I really have to try making one again. More than enough resources online to do so.
 

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This may be a dumb question, but is there a similarity between the E-bow technology and these sustainers?
 

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This may be a dumb question, but is there a similarity between the E-bow technology and these sustainers?
Not at all a dumb question, and I'm sure one that has been asked in music stores, and to dealers who sell Reverend or other Sustainiac products, all the time,

The answer is yes and no. Yes, because E-Bows also provide a magnetic tug that can hold a string in vibrating mode, without decay. No, because the Sustainiac is tied to the guitar signal itself, so it is more frequency-selective. Remember, the coil in the (sustainer) pickup is behaving as if it were a speaker, being driven by the guitar. Normally, you'd get feedback by playing a guitar close enough to a loud amp that the body itself, and any microphonic pickups, would begin to resonate at some frequency or frequencies that "stick out" more than others. E-Bows are not frequency-selective in that way. Technically you can sustain a chord and simply slide it up or down the fretboard, and the E-Bow doesn't care; it just makes the strings vibrate and wherever you happen to fret is where you happen to fret. As with "normal" amp-to-guitar feedback, if you play some strings softly, you won't get any sustain. It's only if you feed the amp something loud enough that it will vibrate the guitar at that pitch that you will get the sustaining feedback. Sustainiacs rely on receiving a strong enough guitar signal that the coil will exaggerate string vibration at that pitch.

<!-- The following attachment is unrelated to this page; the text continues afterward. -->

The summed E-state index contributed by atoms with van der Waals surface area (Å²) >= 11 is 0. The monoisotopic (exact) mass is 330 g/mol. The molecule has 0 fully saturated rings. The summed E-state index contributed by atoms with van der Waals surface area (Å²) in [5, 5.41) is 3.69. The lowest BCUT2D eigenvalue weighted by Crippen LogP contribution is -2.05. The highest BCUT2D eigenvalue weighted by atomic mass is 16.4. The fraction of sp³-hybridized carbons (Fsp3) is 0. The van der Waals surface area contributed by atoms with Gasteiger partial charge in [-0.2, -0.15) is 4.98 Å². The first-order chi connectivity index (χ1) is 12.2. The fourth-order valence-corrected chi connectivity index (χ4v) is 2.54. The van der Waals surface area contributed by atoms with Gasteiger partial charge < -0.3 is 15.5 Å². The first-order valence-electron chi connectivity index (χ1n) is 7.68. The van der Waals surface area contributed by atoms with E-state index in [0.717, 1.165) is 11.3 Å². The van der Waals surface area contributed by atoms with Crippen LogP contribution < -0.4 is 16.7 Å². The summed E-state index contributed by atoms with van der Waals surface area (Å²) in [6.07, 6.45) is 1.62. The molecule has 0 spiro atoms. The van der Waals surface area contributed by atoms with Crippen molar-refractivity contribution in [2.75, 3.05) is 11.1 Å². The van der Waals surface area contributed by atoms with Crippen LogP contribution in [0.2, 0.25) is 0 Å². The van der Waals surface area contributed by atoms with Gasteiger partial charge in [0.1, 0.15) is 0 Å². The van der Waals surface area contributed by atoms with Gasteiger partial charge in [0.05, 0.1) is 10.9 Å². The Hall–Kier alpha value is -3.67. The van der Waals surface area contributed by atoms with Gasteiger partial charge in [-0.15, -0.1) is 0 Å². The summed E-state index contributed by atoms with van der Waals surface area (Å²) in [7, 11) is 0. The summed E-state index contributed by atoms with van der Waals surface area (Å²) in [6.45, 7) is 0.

The TC Electronics Aeon Sustainer strikes a sort of compromise, by working like an E-Bow, but being narrower in its "tug/excitation field", such that it can be applied to individual strings. So, not explicitly tied to the guitar signal itself, as a Sustainiac is, but able to be roughly as frequency-selective. I think the major difference lies in the physical implementation. Devices you have to hold in order to use obligate a different approach to picking and phrasing than something which simply resides under the strings and responds to picking this way or that. There are advantages to being able to "hold" strings, but advantages to NOT having to hold a device.

Make sense?

 

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Congrats! Sustainers are pretty sweet - I'm still thinking about grabbing a used Ed O'brien strat for that...
 
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I Too Am a Hackett fan! I always appreciate when you sneak in the Howe and Hackett.
Beautiful guitars and deserving owner.